Loreto, Baja Sur,
Mexico » This week I'm sailing along the coast of Mexico's Baja Peninsula, my boat's location for the last two years. Here the stunning range of mountains called Sierra de la Giganta meets the phenomenal body of water called the Sea of Cortez. On maps this strip of ocean is labeled the Gulf of California, but I prefer its former name, suggestive of conquistadors, mission bells and John Steinbeck's memorable voyage.
The meeting of marine and desert ecosystems is eye-popping, especially on some beaches where waves have sorted billions of seashells by size. Little gems line the shoreline, medium-size treasures fill the middle and bowl-like beauties pile up at the back. I'm careful not to walk too high on the beaches barefoot, though, because cactus plants in every shade of green tower, twist and squat at the shell line.
I shipped my boat to Mexico from Australia two years ago with the intention of sailing her downwind to Honolulu, but I can't leave. Besides falling in love with the area, I haven't seen my blue whale yet.
The Sea of Cortez is one of the more likely places in the world to see blue whales, or so I've heard. It seems nearly every kayaker and cruiser around here has seen one except me.
But I have faith. The blue whale is a critically endangered species, with a total world population estimated between 6,000 and 11,000, and they feed along the coast of California and in the Sea of Cortez. So as I sail, I scan the water for a glimpse of the largest animal alive, probably the largest to ever have lived.
The largest blue whale measures 110 feet long. That number doesn't paint a picture for me, but comparisons do: The biggest blue is three times the length of my 37-foot-long sailboat, or about the length of three lined-up school buses. A blue whale's heart is as large as my VW Beetle. A small child could crawl through a blue's aorta, its largest artery.
There's nothing small about blue offspring, either. A baby drinks 50 gallons of milk from its mother daily and gains 200 pounds a day.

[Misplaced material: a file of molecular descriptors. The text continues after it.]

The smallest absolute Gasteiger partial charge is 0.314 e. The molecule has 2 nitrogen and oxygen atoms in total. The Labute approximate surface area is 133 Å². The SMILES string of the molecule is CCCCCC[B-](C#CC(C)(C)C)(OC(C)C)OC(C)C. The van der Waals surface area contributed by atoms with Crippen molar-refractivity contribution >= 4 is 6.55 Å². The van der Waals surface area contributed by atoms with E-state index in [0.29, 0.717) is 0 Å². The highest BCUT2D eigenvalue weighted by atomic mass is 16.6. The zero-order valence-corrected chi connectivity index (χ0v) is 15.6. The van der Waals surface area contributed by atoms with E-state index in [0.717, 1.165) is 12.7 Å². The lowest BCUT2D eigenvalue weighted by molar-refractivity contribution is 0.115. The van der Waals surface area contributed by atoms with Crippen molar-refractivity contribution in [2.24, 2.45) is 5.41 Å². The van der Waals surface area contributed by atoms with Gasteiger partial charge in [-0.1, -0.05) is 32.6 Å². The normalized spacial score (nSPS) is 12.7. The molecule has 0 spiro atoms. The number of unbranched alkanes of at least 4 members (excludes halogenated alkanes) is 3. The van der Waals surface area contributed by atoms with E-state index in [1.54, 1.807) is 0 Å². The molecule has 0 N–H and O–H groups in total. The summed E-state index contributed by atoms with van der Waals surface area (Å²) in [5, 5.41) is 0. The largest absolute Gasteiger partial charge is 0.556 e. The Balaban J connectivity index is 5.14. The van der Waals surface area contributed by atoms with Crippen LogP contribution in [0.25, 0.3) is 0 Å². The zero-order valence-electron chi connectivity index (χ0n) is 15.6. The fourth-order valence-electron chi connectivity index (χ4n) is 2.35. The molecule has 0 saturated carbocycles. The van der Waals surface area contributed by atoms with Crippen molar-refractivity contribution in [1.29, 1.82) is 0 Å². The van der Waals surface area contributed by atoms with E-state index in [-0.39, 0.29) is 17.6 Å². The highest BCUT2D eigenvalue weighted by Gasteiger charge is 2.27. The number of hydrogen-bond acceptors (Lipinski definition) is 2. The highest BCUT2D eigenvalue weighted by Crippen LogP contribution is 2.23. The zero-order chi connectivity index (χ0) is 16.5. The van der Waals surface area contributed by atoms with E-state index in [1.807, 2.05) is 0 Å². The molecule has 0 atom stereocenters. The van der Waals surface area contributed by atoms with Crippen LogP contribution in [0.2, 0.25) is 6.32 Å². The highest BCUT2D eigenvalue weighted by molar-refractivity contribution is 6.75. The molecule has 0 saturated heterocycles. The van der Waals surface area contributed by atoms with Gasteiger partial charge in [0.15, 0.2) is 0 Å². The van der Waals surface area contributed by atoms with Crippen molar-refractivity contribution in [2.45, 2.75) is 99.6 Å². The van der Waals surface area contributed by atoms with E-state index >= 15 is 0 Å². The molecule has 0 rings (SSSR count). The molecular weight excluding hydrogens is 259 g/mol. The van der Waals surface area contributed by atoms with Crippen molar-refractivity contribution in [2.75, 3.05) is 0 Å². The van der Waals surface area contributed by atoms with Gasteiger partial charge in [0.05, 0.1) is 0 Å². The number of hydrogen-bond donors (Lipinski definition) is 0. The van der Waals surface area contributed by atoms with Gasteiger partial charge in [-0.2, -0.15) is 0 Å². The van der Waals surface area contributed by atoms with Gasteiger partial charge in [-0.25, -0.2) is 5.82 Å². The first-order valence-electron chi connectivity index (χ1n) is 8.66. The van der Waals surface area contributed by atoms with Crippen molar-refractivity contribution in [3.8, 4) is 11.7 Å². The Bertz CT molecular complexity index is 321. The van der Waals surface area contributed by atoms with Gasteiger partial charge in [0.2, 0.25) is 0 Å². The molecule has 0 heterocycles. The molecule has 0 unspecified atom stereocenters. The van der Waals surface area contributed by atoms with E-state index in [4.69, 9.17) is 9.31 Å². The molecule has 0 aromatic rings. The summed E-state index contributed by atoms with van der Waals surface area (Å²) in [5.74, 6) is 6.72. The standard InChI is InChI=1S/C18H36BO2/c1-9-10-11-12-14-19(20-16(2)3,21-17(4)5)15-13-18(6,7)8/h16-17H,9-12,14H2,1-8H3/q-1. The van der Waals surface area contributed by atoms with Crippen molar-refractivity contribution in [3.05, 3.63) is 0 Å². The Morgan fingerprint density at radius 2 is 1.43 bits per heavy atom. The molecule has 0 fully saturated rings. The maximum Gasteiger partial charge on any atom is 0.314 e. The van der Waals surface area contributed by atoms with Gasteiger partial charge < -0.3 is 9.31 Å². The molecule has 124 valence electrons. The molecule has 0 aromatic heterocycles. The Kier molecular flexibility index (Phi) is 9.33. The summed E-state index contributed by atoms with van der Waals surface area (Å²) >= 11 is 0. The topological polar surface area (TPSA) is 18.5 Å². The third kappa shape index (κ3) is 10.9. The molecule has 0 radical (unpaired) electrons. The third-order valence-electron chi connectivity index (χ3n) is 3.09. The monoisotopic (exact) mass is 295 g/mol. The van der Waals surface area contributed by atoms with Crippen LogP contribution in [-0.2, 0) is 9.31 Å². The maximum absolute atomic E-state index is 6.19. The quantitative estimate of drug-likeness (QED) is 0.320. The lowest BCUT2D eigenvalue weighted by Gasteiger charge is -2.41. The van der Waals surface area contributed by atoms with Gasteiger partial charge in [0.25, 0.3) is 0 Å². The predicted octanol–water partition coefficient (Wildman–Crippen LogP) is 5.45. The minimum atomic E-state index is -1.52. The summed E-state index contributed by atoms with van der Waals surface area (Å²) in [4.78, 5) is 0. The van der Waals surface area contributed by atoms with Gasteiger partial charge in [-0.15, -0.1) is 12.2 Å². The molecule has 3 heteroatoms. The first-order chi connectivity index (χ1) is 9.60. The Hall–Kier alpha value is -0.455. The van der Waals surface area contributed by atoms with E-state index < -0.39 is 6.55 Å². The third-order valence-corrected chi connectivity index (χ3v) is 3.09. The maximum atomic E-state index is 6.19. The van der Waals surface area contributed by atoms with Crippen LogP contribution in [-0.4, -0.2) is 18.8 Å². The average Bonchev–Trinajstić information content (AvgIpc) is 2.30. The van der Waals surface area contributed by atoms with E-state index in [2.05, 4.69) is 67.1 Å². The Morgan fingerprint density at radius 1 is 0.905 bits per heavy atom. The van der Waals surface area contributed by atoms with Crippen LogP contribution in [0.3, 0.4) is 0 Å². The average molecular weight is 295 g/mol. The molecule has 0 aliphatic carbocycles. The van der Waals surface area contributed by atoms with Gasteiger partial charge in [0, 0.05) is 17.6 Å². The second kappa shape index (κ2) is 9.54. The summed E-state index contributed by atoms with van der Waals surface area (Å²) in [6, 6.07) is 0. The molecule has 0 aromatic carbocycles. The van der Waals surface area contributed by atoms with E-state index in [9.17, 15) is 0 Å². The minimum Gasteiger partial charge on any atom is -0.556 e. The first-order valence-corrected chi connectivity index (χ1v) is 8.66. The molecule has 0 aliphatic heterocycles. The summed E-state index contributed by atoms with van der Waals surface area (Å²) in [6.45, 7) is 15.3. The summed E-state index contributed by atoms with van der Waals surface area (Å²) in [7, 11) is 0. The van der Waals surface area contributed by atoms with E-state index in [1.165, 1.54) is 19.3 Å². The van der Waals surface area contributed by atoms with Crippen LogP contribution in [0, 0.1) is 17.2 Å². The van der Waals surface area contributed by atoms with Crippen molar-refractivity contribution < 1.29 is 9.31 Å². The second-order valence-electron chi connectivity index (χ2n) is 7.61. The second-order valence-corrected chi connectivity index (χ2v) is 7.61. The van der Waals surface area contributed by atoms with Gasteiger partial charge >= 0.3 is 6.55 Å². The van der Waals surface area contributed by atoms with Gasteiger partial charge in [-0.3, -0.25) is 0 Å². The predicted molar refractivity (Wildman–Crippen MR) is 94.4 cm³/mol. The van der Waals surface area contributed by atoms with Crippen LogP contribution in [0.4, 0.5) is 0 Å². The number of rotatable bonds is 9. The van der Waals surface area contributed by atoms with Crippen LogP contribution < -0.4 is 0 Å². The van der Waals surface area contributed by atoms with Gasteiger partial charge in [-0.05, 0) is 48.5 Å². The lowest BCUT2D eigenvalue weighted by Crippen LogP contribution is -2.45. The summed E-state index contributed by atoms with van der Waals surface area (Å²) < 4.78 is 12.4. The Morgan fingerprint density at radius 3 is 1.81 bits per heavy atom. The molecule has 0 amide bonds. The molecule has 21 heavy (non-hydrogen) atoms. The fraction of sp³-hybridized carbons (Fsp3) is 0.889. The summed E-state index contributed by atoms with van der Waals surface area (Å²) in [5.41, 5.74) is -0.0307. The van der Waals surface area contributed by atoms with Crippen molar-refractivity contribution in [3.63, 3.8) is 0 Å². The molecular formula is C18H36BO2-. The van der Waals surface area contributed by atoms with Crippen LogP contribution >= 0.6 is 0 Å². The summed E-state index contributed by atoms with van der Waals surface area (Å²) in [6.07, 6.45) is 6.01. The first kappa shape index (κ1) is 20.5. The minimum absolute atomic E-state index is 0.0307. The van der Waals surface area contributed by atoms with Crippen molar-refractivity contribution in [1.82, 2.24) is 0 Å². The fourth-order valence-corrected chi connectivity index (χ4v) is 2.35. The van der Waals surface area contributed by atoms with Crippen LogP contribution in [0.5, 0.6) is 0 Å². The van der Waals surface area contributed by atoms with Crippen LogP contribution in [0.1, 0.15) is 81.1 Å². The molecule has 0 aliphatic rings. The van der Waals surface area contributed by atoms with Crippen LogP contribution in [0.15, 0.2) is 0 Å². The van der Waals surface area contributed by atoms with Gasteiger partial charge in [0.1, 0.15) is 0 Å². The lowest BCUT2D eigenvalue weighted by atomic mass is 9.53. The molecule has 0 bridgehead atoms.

For all that, scientists call the blue whale a little mouse. Really. Apparently, 18th-century biologists had a sense of humor when they gave the blue whale the Latin species name "musculus," meaning "little mouse."
Besides being the largest animal on the planet, blue whales are also the loudest. Researchers have recorded low-frequency pulses from blues at 188 decibels. Zero decibels is the sound least perceptible to humans. At 130 decibels our ears begin to hurt. The whales' purpose for this earsplitting (to us) din is unknown.
It's ironic that the largest animal on Earth eats some of the smallest animals in the sea. Blue whales swim the world's ocean in search of their favorite food, the shrimplike krill. Because of their size, it's thought that blue whales must eat year-round, unlike humpbacks, which eat only during polar spring and summer.
A blue whale's blow is a spectacular column of spray up to 40 feet tall that can be seen three to five miles away. So even during my shell-rich beachcombing, it's possible I will see a whale announce its presence. I live in hope.
Marine biologist Susan Scott writes the newspaper column, "Ocean
Watch", for the Honolulu Star-Advertiser, www.staradvertiser.com
©2011 Susan Scott